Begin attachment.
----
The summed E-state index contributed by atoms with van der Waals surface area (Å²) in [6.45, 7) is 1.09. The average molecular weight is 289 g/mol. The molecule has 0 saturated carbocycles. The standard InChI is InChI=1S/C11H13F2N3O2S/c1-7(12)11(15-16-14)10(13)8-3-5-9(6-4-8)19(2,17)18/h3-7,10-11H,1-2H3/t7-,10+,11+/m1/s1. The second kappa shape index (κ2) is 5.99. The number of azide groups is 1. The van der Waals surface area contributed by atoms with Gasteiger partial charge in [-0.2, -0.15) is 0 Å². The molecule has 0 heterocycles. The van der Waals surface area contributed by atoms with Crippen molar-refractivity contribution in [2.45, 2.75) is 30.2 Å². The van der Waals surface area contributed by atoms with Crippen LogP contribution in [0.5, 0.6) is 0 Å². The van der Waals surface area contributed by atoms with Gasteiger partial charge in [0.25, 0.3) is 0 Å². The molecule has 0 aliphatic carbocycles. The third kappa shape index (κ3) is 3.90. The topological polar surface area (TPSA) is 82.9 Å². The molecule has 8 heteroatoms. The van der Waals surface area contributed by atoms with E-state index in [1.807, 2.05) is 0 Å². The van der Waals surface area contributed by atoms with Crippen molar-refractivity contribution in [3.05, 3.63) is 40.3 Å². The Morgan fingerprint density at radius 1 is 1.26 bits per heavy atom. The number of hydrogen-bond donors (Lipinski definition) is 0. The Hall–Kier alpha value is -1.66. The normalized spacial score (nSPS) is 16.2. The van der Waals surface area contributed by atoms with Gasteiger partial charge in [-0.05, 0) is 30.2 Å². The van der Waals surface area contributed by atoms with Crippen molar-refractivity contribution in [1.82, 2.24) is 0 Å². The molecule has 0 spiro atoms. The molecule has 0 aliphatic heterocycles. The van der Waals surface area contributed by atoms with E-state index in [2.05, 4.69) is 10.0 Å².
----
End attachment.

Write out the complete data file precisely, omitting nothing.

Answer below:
The summed E-state index contributed by atoms with van der Waals surface area (Å²) in [6.45, 7) is 1.09. The average molecular weight is 289 g/mol. The molecule has 0 saturated carbocycles. The standard InChI is InChI=1S/C11H13F2N3O2S/c1-7(12)11(15-16-14)10(13)8-3-5-9(6-4-8)19(2,17)18/h3-7,10-11H,1-2H3/t7-,10+,11+/m1/s1. The second kappa shape index (κ2) is 5.99. The number of azide groups is 1. The van der Waals surface area contributed by atoms with Gasteiger partial charge in [-0.2, -0.15) is 0 Å². The molecule has 0 heterocycles. The van der Waals surface area contributed by atoms with Crippen molar-refractivity contribution in [2.45, 2.75) is 30.2 Å². The van der Waals surface area contributed by atoms with Crippen LogP contribution in [0.5, 0.6) is 0 Å². The van der Waals surface area contributed by atoms with Gasteiger partial charge in [0.25, 0.3) is 0 Å². The molecule has 0 aliphatic carbocycles. The third kappa shape index (κ3) is 3.90. The topological polar surface area (TPSA) is 82.9 Å². The molecule has 8 heteroatoms. The van der Waals surface area contributed by atoms with E-state index in [1.807, 2.05) is 0 Å². The van der Waals surface area contributed by atoms with Crippen molar-refractivity contribution in [3.05, 3.63) is 40.3 Å². The Morgan fingerprint density at radius 1 is 1.26 bits per heavy atom. The number of hydrogen-bond donors (Lipinski definition) is 0. The Hall–Kier alpha value is -1.66. The normalized spacial score (nSPS) is 16.2. The van der Waals surface area contributed by atoms with Gasteiger partial charge in [-0.05, 0) is 30.2 Å². The van der Waals surface area contributed by atoms with Crippen molar-refractivity contribution in [1.82, 2.24) is 0 Å². The molecule has 0 spiro atoms. The molecule has 0 aliphatic heterocycles. The van der Waals surface area contributed by atoms with E-state index in [2.05, 4.69) is 10.0 Å².